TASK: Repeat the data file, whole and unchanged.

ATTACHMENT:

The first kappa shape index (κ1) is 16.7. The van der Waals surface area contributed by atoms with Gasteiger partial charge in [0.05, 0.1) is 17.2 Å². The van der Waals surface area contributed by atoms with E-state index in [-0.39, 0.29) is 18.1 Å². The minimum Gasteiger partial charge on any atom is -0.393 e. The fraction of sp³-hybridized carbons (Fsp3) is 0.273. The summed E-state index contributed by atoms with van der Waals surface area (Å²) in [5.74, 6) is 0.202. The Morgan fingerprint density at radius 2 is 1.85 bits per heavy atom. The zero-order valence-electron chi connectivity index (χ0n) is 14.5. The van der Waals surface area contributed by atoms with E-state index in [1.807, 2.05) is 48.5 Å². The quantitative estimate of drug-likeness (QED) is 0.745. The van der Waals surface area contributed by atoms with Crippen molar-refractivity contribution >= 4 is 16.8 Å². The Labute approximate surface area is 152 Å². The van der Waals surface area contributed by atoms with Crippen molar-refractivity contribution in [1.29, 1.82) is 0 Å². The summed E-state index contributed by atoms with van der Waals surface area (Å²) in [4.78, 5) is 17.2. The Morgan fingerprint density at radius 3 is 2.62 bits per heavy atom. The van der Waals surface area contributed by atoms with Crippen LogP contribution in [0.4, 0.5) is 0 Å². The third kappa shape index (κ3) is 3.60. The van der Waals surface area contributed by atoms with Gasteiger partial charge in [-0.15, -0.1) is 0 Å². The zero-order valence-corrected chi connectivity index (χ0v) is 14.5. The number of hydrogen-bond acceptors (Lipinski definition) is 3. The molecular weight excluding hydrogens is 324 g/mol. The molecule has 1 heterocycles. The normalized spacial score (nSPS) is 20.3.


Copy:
The first kappa shape index (κ1) is 16.7. The van der Waals surface area contributed by atoms with Gasteiger partial charge in [0.05, 0.1) is 17.2 Å². The van der Waals surface area contributed by atoms with E-state index in [-0.39, 0.29) is 18.1 Å². The minimum Gasteiger partial charge on any atom is -0.393 e. The fraction of sp³-hybridized carbons (Fsp3) is 0.273. The summed E-state index contributed by atoms with van der Waals surface area (Å²) in [5.74, 6) is 0.202. The Morgan fingerprint density at radius 2 is 1.85 bits per heavy atom. The zero-order valence-electron chi connectivity index (χ0n) is 14.5. The van der Waals surface area contributed by atoms with E-state index in [1.807, 2.05) is 48.5 Å². The quantitative estimate of drug-likeness (QED) is 0.745. The van der Waals surface area contributed by atoms with Crippen molar-refractivity contribution >= 4 is 16.8 Å². The Labute approximate surface area is 152 Å². The van der Waals surface area contributed by atoms with Crippen molar-refractivity contribution in [1.29, 1.82) is 0 Å². The summed E-state index contributed by atoms with van der Waals surface area (Å²) in [4.78, 5) is 17.2. The Morgan fingerprint density at radius 3 is 2.62 bits per heavy atom. The van der Waals surface area contributed by atoms with Crippen LogP contribution in [0.4, 0.5) is 0 Å². The third kappa shape index (κ3) is 3.60. The van der Waals surface area contributed by atoms with Gasteiger partial charge in [-0.15, -0.1) is 0 Å². The zero-order valence-corrected chi connectivity index (χ0v) is 14.5. The number of hydrogen-bond acceptors (Lipinski definition) is 3. The molecular weight excluding hydrogens is 324 g/mol. The molecule has 1 heterocycles. The normalized spacial score (nSPS) is 20.3.